Maya – 9 days to Halloween.

Maya fluffed her favorite pillow. She smiled at her cozy bed, grateful for the luxurious sheets and the tiny night light attached to the headboard. At the end of a lonely, long day, these little things made her smile. 
Her bedroom door creaked softly. Warily, Maya tiptoed to the door and pulled it open. A cautious glance outside revealed nothing. Not even a naughty breeze. 
And then the faintest of thuds, from the top of the stairs. 
“Hello? Who is there?” 
No response. 
Out of the shadows, came a woman. Skeletal and gaunt, she limped forward, her mouth a slash of red.
“Is that…. Is that really you?” 
Maya stared, petrified. She hadn’t seen her “mother” since the day of the funeral. The white casket, the cloying smell of lilies, the stunned weariness of family and friends.
Her father’s voice, boomed from downstairs. “Who is it, dear? Did you hear something?”
Her mother came, shuffling slowly at first, then faster. Her outstretched hand, her hungry fingers. Close. Close. Closer. 
She was about to touch Maya,  when the little girl shook her head mournfully, and stretched her jaw wide. A serpentine tongue lashed out, and the woman shrieked. Maya’s wispy hair, still limp with decay, hung across her face. Covering the old scars, the decomposing bruises. “Mama”, she croaked, in a gravelly voice. Specks of graveyard dirt flew from her lips as she clicked her teeth. 
“Mama, did you miss me?” 
The woman scurried backwards and fell to the floor; her anguished cries causing her husband to come bounding up the stairs. The little girl cocked her head and stared, her sunken eyeballs veiled behind a film of death.  
 “Bindu, what’s going on? Are you al-” 
Maya looked up, grinning with her too large teeth. “Papa!” she exclaimed, clapping her hands with glee. “Do you want to watch? Watch me eat Mumma?”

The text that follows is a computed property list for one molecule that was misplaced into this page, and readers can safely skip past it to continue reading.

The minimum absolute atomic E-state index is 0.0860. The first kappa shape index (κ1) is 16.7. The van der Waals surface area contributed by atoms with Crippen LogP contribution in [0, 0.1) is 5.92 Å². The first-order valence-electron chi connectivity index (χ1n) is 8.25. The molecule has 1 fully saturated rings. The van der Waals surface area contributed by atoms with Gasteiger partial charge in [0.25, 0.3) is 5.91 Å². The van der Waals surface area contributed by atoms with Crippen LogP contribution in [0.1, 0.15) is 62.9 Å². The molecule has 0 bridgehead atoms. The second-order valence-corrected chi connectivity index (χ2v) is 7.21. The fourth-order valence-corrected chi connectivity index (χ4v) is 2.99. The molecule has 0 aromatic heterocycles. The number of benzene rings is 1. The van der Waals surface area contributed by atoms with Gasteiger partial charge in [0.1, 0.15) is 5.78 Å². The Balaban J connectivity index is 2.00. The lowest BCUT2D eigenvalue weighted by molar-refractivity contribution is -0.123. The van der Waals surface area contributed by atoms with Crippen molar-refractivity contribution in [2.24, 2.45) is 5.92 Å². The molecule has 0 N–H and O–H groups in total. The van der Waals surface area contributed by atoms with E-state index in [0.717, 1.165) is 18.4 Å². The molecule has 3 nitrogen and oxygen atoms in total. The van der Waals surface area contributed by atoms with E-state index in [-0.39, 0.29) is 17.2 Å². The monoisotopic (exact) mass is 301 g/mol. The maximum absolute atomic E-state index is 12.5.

The man sunk to his knees, his mouth a perfect O of shock. He was a bully and, (therefore), a coward. He covered his ears and rocked back and forth. The sounds of his wife being torn, reached him and seeped into his brain. He screamed- willing his legs to move, begging his heart to stop. And the little girl kept eating.
Suddenly, silence. He opened his eyes and saw his dead daughter’s bedroom – clean and devoid of anyone (those teeth!). The pillow fluffed and plump. The bed- a smooth expanse of satin. He stood up and blinked, disoriented. “Bindu”, he called out in a hoarse whisper. “Bindu, where are you?” 
No response. A second later, Bindu’s voice floated up from downstairs. Relieved and red with embarrassment, the man smoothed his shirt and took a deep breath. “Empty room, Rajan! No ghosts here!”, he muttered. With half a resolve to stop drinking, he marched down the stairs.   
“Bindu, where are you? You will not believe this! Bindu!”
As he walked to the living room, thinking about his next bottle, he didn’t see the dark shadow crouching by the kitchen. He failed to notice the sudden whiff of lilies – stale and putrid. In fact, he didn’t hear the rattling click of too-large teeth. 
“Bindu, want some wine?” he asked
And “Bindu” croaked from right behind him.
“Yes, Papa.” 

Photo by Patrick Tomasso on Unsplash

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